A bipartisan deal to invest nearly USD 1 trillion in the nation's infrastructure appeared to be back on track Sunday after a stark walk-back by President Joe Biden to his earlier insistence that the bill be coupled with an even larger Democrat-backed measure in order to earn his signature.
Republican senators who brokered the agreement with the White House and Democrats to fund badly needed investments in roads, bridges, water and broadband internet indicated they were satisfied with Biden's comments that he was dropping the both-or-nothing approach.
In a statement issued Saturday after 48 hours of behind-the-scenes maneuvering by the White House to salvage the deal, Biden said it was not his "intent" to suggest he was issuing a veto threat on the bill.
That proved to be enough for some wavering Republicans, who have privately and not-so-privately registered their displeasure at the linkage.
"Over the weeks and weeks in negotiations with Democrats and with the White House on an infrastructure bill, the president's other agenda was never linked to the infrastructure effort," Utah Republican Sen. Mitt Romney said on CNN's "State of the Union" on Sunday.
He said that if Biden had not put out the statement, "I think it would have been very, very hard for Republicans to say, yes, we support this." "We're not going to sign up for a multitrillion-dollar spending spree," he added, referencing the larger Democratic bill.
Romney said he believed there was now sufficient GOP support in the Senate to reach the 60-vote threshold to overcome a potential filibuster and pass the bipartisan package.
Another GOP negotiator, Sen. Bill Cassidy of Louisiana, even predicted that Senate Minority Leader Mitch McConnell, who has staked out a path back to the majority relying in large part on stiff opposition to the Biden agenda, would even support the final bill.
"If we can pull this off, I think Mitch will favor it," he said on NBC's "Meet the Press." "I think Leader McConnell will be for it, if it continues to come together as it is." Montana Sen. Jon Tester, a Democrat, predicted the measure would draw more than the minimum 10 Republican senators needed to pass the bipartisan accord in the 50-50 Senate, where 60 votes are required to advance most bills, but he said there would likely be "bumps in the road" along the way.
"We'll work those problems," he said on CBS News' "Face The Nation." "I think we'll get far more than 60 votes." The bipartisan accord has been a key priority for Biden as he tries to deliver on a campaign promise to restore bipartisan cooperation to Washington and to show centrist Democrats and others that the White House was working with Republicans before Biden tries to push the broader package through Congress.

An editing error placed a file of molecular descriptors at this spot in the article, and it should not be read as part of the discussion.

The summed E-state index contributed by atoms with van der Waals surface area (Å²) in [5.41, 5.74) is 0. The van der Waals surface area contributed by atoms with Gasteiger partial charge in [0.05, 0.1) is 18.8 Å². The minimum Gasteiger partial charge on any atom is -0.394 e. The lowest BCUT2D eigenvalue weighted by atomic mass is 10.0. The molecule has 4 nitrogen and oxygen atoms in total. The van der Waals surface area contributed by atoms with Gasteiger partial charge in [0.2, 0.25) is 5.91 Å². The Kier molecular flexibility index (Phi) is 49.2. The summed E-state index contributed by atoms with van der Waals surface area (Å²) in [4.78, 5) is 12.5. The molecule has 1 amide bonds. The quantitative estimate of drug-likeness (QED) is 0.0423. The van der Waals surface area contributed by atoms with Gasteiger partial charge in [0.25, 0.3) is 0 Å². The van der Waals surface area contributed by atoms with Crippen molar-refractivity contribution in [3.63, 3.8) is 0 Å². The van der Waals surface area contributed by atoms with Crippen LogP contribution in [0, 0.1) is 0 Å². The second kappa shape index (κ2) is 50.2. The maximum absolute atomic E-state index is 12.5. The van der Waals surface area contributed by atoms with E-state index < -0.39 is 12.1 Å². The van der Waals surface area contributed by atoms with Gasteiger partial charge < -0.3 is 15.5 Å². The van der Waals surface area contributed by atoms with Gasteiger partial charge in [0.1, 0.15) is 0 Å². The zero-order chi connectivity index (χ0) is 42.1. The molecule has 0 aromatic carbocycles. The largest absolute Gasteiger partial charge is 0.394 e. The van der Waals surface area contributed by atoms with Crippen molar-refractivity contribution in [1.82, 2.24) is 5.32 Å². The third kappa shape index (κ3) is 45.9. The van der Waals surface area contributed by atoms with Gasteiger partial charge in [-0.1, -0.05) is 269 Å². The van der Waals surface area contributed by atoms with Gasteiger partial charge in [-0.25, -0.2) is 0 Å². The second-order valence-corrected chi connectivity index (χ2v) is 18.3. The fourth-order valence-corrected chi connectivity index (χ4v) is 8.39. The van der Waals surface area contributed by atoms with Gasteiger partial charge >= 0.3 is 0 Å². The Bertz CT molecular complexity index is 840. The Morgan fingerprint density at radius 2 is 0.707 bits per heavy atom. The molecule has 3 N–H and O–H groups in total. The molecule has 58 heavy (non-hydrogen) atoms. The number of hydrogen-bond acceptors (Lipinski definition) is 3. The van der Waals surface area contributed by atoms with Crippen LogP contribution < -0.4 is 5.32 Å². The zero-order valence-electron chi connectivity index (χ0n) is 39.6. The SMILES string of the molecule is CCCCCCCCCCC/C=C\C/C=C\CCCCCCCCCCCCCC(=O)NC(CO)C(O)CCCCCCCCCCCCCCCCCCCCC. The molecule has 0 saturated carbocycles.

The two measures were always expected to move together through Congress: the bipartisan plan and a second bill that would advance under special rules allowing for passage solely with majority Democrats' votes and is now swelling to as much as USD 6 trillion. Biden reiterated that was his plan on Saturday but said he was not conditioning one on the other.
"So to be clear," his statement said, "our bipartisan agreement does not preclude Republicans from attempting to defeat my Families Plan; likewise, they should have no objections to my devoted efforts to pass that Families Plan and other proposals in tandem." Still, it remained to be seen what impact Biden's comments would have on progressive lawmakers in the House and Senate, who have pushed Biden not to moderate his agenda in pursuit of bipartisanship.
House Speaker Nancy Pelosi, D-Calif., has said her chamber would not take up the bipartisan proposal until the Senate first acted on the larger Democrat-backed bill.
"I think it's very important for the president to know that House progressives, and I believe, you know, the Democratic Caucus, is here to ensure that he doesn't fail," New York Rep. Alexandria Ocasio-Cortez said on "Meet the Press." "And we're here to make sure that he is successful in making sure that we do have a larger infrastructure plan." "It's very important that we pass a reconciliation bill and a Families Plan that expands child care, that lowers the cost of Medicare, that supports families in the economy," she added.
Pressed on whether Biden was serious about signing the bipartisan bill without the Democratic one, White House senior adviser Cedric Richmond said Biden's words "speak for themselves." "I don't think it's a yes-or-no question," he said on CNN's "State of the Union." "We expect to have both bills in front of us to sign. And I expect that President Biden will sign the infrastructure bill, he will sign the Families Plan." Biden was set to travel to Wisconsin on Tuesday for the first stop on a nationwide tour to promote the infrastructure package, the White House said.